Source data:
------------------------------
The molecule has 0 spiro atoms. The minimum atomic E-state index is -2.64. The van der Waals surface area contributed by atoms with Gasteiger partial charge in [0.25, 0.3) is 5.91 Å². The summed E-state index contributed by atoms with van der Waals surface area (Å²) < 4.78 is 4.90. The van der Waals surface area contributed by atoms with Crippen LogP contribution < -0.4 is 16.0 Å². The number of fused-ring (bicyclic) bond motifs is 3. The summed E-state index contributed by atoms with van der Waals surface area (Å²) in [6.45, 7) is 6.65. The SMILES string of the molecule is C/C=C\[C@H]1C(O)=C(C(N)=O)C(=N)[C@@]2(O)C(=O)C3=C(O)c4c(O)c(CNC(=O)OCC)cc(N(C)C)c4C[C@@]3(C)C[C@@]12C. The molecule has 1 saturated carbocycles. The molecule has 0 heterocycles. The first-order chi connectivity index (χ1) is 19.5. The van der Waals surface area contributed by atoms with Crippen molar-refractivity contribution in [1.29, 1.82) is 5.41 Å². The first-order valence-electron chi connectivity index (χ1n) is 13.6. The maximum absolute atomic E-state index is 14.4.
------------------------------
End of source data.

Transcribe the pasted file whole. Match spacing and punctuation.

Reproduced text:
The molecule has 0 spiro atoms. The minimum atomic E-state index is -2.64. The van der Waals surface area contributed by atoms with Gasteiger partial charge in [0.25, 0.3) is 5.91 Å². The summed E-state index contributed by atoms with van der Waals surface area (Å²) < 4.78 is 4.90. The van der Waals surface area contributed by atoms with Crippen LogP contribution < -0.4 is 16.0 Å². The number of fused-ring (bicyclic) bond motifs is 3. The summed E-state index contributed by atoms with van der Waals surface area (Å²) in [6.45, 7) is 6.65. The SMILES string of the molecule is C/C=C\[C@H]1C(O)=C(C(N)=O)C(=N)[C@@]2(O)C(=O)C3=C(O)c4c(O)c(CNC(=O)OCC)cc(N(C)C)c4C[C@@]3(C)C[C@@]12C. The molecule has 1 saturated carbocycles. The molecule has 0 heterocycles. The first-order chi connectivity index (χ1) is 19.5. The van der Waals surface area contributed by atoms with Crippen molar-refractivity contribution in [1.29, 1.82) is 5.41 Å². The first-order valence-electron chi connectivity index (χ1n) is 13.6. The maximum absolute atomic E-state index is 14.4.